Last week at the invitation of Paul Mero and Stan Rasmussen of the Sutherland Institute (www.sutherlandinstitute.org), I gave two lectures before a group of Utah legislators.
First was a lecture about my pamphlet, “Persuasion vs. Force” (see
http://www.mskousen.com/Books/PvF/pvftext.html). I made the point that legislators are often too quick to pass new legislation to solve a problem without fully relying on private alternatives, such as churches, charities, schools and colleges, foundations, clubs, private companies, and other non-government programs. Thus, passing a new law is often a sign of failure, not success, that they had to resort to force over persuasion to accomplish a social goal.
Taxation is not the price we pay for civilization, but rather the price we pay for not building a civilized world. The higher the tax rate, the higher the failure. A truly successful society is based on persuasion, not force.
I gave a modern-day example of persuasion vs. force: two books had recently been published on dealing with the giant company Wal-Mart. “How Wal-Mart is Destroying America and What You Can Do About It,” by Bill Quinn, outlines a strategy to get city and county boards to reject Wal-Mart’s bid to open a new store. It’s all about force. “Up Against the Wal-Marts: How Your Business Can Prosper in the Shadow of the Giants,” by Don Taylor, takes the higher road of persuasion. It outlines a wide variety of management techniques to compete with Wal-Mart and persuade customers to shop at local stores.
By the way, last week I received a letter from a Canadian wanting to pass around copies of “Persuasion Vs. Force” to Canadian legislators who were considering a law requiring motorcyclists to wear helmets. I hope it helps!
The A & W Solution
My second lecture was based upon my new book, “The Power of Economic Thinking” (Foundation for Economic Education, 2002). I focused on two simple but powerful principles that can help legislators decide between good and bad law.
I call the two principles “A & W”–Accountability and Welfare Principles.
The “Accountability” principle is also known as the “benefit” principle. That is, those who benefit from a good or service should pay for it; the user pays. When someone else pays for your food, clothing, car, or medical expenses, you don’t pay much attention to what it costs.
The accountability principle is helpful in business, government and your personal life. For example, students who pay for their own education choose their majors sooner, get better grades, and graduate on time.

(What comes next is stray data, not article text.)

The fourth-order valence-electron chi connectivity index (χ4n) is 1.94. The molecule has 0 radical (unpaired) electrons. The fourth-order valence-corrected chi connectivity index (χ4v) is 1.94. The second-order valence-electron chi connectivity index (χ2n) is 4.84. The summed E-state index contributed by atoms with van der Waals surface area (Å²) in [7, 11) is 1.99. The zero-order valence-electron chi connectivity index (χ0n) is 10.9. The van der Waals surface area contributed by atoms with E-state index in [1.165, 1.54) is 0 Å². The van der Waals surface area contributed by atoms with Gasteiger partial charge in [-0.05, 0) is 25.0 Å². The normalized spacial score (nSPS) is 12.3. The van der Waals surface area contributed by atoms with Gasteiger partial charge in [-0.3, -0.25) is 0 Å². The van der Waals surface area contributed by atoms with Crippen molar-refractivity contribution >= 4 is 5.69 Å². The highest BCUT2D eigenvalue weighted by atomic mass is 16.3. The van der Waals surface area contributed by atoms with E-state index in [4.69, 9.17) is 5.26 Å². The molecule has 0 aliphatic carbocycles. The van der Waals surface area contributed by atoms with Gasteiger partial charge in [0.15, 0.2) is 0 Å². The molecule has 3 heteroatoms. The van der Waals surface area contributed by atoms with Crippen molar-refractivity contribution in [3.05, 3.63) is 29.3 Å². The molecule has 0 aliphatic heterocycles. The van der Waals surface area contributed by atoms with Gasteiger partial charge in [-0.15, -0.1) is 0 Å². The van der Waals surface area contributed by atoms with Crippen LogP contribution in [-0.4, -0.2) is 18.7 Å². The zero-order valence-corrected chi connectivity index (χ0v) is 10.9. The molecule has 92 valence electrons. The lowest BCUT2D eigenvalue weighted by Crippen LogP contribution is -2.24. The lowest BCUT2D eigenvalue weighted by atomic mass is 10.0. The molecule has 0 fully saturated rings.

Why have medical costs risen so rapidly? Because most of the time a third party pays–either the employer, an insurance company, or the government. When someone else pays for your medical bills, expect increasing costs, less quality service, and more fraud. Medicare is a clear example of a law that violates the accountability principle.
The “Welfare” principle is straight-forward: You help those who need help; but you don’t help those who don’t need help. Otherwise you destroy their initiative and independence. A minister has an obligation to help the needy; but what if the preacher decides to help everyone in his congregation, irrespective of their needs? It might be a popular welfare program, but it inevitably becomes a burden when the minister tries to pay for everyone’s material needs.
The same holds true in the government. The food stamp program honors the welfare program in the sense that only the needy qualify for food stamps; there’s a means test. Not so with Medicare or Social Security. Both violate the welfare principle. They are universal plans for anyone 65 or older, whether they need help or not. Millions of Americans are on Social Security and Medicare, when they could afford their own private pension plan and private medical insurance. Why should the government pay for Bill Gates retirement and medical bills? It’s clearly a waste.
Note that during the Presidential Debates in October, there was lots of talk about Social Security and Medicare, but did either candidate say a word about the food stamp program? No, because it is one of the few welfare programs under control. It does not violate the welfare principle, but Social Security and Medicare do. If we are ever going to get control of these costs, we must impose a means test on Social Security and Medicare. And then we can start talking about reducing payroll taxes.
The response to “Persuasion vs. Force” and the A&W principle was good. I think the legislators came away with a new sense of direction. The next time they are faced with voting on a new bill, they will have some sound economic principles to use to make a wise decision.
At the end of the lectures, we passed around some A&W root beer and toasted the A&W principles.
Until next Monday, this is Mark Skousen saying AEIOU.
All the best, AEIOU, M. Skousen